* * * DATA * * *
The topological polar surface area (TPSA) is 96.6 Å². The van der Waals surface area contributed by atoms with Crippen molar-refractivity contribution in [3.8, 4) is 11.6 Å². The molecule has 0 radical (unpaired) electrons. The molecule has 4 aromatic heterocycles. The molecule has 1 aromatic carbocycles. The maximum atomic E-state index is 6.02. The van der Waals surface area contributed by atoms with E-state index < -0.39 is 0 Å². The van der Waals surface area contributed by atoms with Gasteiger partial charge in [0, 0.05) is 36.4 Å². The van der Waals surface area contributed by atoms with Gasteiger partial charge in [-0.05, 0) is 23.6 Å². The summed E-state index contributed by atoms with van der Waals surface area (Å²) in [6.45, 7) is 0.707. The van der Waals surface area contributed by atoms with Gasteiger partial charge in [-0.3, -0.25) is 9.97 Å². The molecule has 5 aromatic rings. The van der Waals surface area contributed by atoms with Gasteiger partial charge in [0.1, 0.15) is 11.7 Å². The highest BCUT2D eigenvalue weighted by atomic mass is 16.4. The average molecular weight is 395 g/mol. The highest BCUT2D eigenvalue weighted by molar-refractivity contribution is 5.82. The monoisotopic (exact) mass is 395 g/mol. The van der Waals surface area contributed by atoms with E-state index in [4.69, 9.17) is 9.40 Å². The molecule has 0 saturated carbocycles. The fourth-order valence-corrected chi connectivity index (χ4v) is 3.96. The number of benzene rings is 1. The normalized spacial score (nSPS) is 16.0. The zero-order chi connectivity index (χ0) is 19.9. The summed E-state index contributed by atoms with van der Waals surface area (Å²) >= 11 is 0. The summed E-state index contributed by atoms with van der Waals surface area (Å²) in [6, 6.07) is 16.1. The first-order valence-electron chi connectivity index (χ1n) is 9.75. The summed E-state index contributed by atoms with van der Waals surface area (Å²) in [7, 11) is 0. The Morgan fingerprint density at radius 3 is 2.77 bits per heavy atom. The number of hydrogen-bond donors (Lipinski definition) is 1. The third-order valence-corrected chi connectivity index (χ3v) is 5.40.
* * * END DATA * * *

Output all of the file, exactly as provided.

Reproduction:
The topological polar surface area (TPSA) is 96.6 Å². The van der Waals surface area contributed by atoms with Crippen molar-refractivity contribution in [3.8, 4) is 11.6 Å². The molecule has 0 radical (unpaired) electrons. The molecule has 4 aromatic heterocycles. The molecule has 1 aromatic carbocycles. The maximum atomic E-state index is 6.02. The van der Waals surface area contributed by atoms with E-state index < -0.39 is 0 Å². The van der Waals surface area contributed by atoms with Gasteiger partial charge in [0, 0.05) is 36.4 Å². The van der Waals surface area contributed by atoms with Gasteiger partial charge in [-0.05, 0) is 23.6 Å². The summed E-state index contributed by atoms with van der Waals surface area (Å²) in [6.45, 7) is 0.707. The van der Waals surface area contributed by atoms with Gasteiger partial charge in [-0.3, -0.25) is 9.97 Å². The molecule has 5 aromatic rings. The van der Waals surface area contributed by atoms with Gasteiger partial charge in [0.1, 0.15) is 11.7 Å². The highest BCUT2D eigenvalue weighted by atomic mass is 16.4. The average molecular weight is 395 g/mol. The highest BCUT2D eigenvalue weighted by molar-refractivity contribution is 5.82. The monoisotopic (exact) mass is 395 g/mol. The van der Waals surface area contributed by atoms with E-state index in [4.69, 9.17) is 9.40 Å². The molecule has 0 saturated carbocycles. The fourth-order valence-corrected chi connectivity index (χ4v) is 3.96. The number of benzene rings is 1. The normalized spacial score (nSPS) is 16.0. The zero-order chi connectivity index (χ0) is 19.9. The summed E-state index contributed by atoms with van der Waals surface area (Å²) >= 11 is 0. The summed E-state index contributed by atoms with van der Waals surface area (Å²) in [6, 6.07) is 16.1. The first-order valence-electron chi connectivity index (χ1n) is 9.75. The summed E-state index contributed by atoms with van der Waals surface area (Å²) in [7, 11) is 0. The Morgan fingerprint density at radius 3 is 2.77 bits per heavy atom. The number of hydrogen-bond donors (Lipinski definition) is 1. The third-order valence-corrected chi connectivity index (χ3v) is 5.40.